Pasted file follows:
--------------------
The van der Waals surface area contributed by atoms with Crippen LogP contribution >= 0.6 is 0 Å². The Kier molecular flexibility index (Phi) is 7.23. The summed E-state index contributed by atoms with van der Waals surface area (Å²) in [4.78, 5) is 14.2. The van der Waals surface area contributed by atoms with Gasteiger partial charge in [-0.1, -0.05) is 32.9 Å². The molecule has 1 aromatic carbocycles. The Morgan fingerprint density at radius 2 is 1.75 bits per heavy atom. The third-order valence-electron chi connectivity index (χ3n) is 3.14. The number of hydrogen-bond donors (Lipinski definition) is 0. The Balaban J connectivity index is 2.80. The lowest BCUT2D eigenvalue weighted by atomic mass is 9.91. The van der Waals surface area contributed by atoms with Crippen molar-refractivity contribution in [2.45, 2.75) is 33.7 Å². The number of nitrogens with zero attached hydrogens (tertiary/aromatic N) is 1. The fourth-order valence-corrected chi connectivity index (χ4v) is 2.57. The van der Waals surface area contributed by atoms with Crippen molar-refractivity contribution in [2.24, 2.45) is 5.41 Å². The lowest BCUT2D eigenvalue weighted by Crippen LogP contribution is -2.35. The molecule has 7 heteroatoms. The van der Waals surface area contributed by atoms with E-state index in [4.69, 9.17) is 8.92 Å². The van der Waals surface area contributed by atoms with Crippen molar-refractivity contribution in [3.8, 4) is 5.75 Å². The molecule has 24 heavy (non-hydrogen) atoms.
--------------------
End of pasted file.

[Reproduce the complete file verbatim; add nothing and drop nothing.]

The van der Waals surface area contributed by atoms with Crippen LogP contribution >= 0.6 is 0 Å². The Kier molecular flexibility index (Phi) is 7.23. The summed E-state index contributed by atoms with van der Waals surface area (Å²) in [4.78, 5) is 14.2. The van der Waals surface area contributed by atoms with Gasteiger partial charge in [-0.1, -0.05) is 32.9 Å². The molecule has 1 aromatic carbocycles. The Morgan fingerprint density at radius 2 is 1.75 bits per heavy atom. The third-order valence-electron chi connectivity index (χ3n) is 3.14. The number of hydrogen-bond donors (Lipinski definition) is 0. The Balaban J connectivity index is 2.80. The lowest BCUT2D eigenvalue weighted by atomic mass is 9.91. The van der Waals surface area contributed by atoms with Crippen molar-refractivity contribution in [2.45, 2.75) is 33.7 Å². The number of nitrogens with zero attached hydrogens (tertiary/aromatic N) is 1. The fourth-order valence-corrected chi connectivity index (χ4v) is 2.57. The van der Waals surface area contributed by atoms with Crippen molar-refractivity contribution in [2.24, 2.45) is 5.41 Å². The lowest BCUT2D eigenvalue weighted by Crippen LogP contribution is -2.35. The molecule has 7 heteroatoms. The van der Waals surface area contributed by atoms with E-state index in [4.69, 9.17) is 8.92 Å². The van der Waals surface area contributed by atoms with Crippen molar-refractivity contribution in [3.8, 4) is 5.75 Å². The molecule has 24 heavy (non-hydrogen) atoms.